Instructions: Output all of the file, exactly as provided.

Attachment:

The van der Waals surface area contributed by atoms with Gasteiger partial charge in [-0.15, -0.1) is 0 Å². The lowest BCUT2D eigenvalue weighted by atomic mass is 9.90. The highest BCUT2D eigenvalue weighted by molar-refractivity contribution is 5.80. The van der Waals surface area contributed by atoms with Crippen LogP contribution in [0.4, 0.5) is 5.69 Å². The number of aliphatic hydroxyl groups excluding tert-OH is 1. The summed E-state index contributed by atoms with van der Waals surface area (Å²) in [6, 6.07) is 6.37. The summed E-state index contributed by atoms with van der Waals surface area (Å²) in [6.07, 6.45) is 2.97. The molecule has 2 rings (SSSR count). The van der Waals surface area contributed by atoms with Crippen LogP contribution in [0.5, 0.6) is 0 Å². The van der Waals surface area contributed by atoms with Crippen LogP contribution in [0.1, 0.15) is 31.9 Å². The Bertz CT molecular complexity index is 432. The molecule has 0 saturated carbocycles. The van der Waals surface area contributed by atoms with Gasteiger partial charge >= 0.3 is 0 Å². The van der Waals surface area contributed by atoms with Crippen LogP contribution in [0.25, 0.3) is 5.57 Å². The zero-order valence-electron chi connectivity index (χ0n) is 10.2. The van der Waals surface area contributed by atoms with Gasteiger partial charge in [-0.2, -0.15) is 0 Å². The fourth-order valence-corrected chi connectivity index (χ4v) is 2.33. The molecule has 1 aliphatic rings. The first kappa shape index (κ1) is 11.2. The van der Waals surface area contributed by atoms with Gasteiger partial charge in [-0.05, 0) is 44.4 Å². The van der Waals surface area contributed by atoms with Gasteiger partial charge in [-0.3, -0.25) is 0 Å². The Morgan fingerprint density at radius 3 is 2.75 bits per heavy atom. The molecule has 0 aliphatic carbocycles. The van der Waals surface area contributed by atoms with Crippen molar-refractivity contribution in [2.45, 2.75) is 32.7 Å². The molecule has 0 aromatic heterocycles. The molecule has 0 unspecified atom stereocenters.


The van der Waals surface area contributed by atoms with Gasteiger partial charge in [-0.15, -0.1) is 0 Å². The lowest BCUT2D eigenvalue weighted by atomic mass is 9.90. The highest BCUT2D eigenvalue weighted by molar-refractivity contribution is 5.80. The van der Waals surface area contributed by atoms with Crippen LogP contribution in [0.4, 0.5) is 5.69 Å². The number of aliphatic hydroxyl groups excluding tert-OH is 1. The summed E-state index contributed by atoms with van der Waals surface area (Å²) in [6, 6.07) is 6.37. The summed E-state index contributed by atoms with van der Waals surface area (Å²) in [6.07, 6.45) is 2.97. The molecule has 2 rings (SSSR count). The van der Waals surface area contributed by atoms with Crippen LogP contribution in [0.5, 0.6) is 0 Å². The van der Waals surface area contributed by atoms with Crippen LogP contribution in [0.1, 0.15) is 31.9 Å². The Bertz CT molecular complexity index is 432. The molecule has 0 saturated carbocycles. The van der Waals surface area contributed by atoms with Gasteiger partial charge >= 0.3 is 0 Å². The van der Waals surface area contributed by atoms with Crippen LogP contribution in [0.25, 0.3) is 5.57 Å². The zero-order valence-electron chi connectivity index (χ0n) is 10.2. The van der Waals surface area contributed by atoms with Gasteiger partial charge in [-0.2, -0.15) is 0 Å². The fourth-order valence-corrected chi connectivity index (χ4v) is 2.33. The molecule has 1 aliphatic rings. The first kappa shape index (κ1) is 11.2. The van der Waals surface area contributed by atoms with Gasteiger partial charge in [-0.05, 0) is 44.4 Å². The van der Waals surface area contributed by atoms with Gasteiger partial charge in [-0.3, -0.25) is 0 Å². The Morgan fingerprint density at radius 3 is 2.75 bits per heavy atom. The molecule has 0 aliphatic carbocycles. The van der Waals surface area contributed by atoms with Crippen molar-refractivity contribution in [2.45, 2.75) is 32.7 Å². The molecule has 0 aromatic heterocycles. The molecule has 0 unspecified atom stereocenters.